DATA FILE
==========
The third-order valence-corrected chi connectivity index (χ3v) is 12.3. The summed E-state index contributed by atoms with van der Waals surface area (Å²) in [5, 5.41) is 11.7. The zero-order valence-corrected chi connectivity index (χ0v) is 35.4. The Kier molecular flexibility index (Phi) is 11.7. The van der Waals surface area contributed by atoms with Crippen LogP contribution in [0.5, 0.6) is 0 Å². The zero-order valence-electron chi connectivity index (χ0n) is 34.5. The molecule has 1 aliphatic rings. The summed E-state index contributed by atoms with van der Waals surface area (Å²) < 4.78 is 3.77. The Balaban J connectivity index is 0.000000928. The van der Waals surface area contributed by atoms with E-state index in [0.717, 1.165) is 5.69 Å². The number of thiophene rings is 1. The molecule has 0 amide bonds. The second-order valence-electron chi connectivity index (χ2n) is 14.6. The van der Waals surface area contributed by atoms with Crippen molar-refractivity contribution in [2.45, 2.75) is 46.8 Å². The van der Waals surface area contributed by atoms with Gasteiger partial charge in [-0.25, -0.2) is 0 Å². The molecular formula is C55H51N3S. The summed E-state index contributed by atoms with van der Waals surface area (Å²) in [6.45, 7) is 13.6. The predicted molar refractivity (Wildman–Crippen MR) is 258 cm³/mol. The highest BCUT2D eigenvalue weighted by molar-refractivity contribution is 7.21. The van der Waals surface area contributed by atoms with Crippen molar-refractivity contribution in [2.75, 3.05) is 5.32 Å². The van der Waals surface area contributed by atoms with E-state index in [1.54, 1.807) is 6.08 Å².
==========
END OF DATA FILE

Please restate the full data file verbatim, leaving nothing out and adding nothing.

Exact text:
The third-order valence-corrected chi connectivity index (χ3v) is 12.3. The summed E-state index contributed by atoms with van der Waals surface area (Å²) in [5, 5.41) is 11.7. The zero-order valence-corrected chi connectivity index (χ0v) is 35.4. The Kier molecular flexibility index (Phi) is 11.7. The van der Waals surface area contributed by atoms with Crippen LogP contribution in [0.5, 0.6) is 0 Å². The zero-order valence-electron chi connectivity index (χ0n) is 34.5. The molecule has 1 aliphatic rings. The summed E-state index contributed by atoms with van der Waals surface area (Å²) < 4.78 is 3.77. The Balaban J connectivity index is 0.000000928. The van der Waals surface area contributed by atoms with E-state index in [0.717, 1.165) is 5.69 Å². The number of thiophene rings is 1. The molecule has 0 amide bonds. The second-order valence-electron chi connectivity index (χ2n) is 14.6. The van der Waals surface area contributed by atoms with Crippen molar-refractivity contribution in [2.45, 2.75) is 46.8 Å². The van der Waals surface area contributed by atoms with Gasteiger partial charge in [-0.25, -0.2) is 0 Å². The molecular formula is C55H51N3S. The summed E-state index contributed by atoms with van der Waals surface area (Å²) in [6.45, 7) is 13.6. The predicted molar refractivity (Wildman–Crippen MR) is 258 cm³/mol. The highest BCUT2D eigenvalue weighted by molar-refractivity contribution is 7.21. The van der Waals surface area contributed by atoms with Crippen molar-refractivity contribution in [2.75, 3.05) is 5.32 Å². The van der Waals surface area contributed by atoms with E-state index in [1.54, 1.807) is 6.08 Å².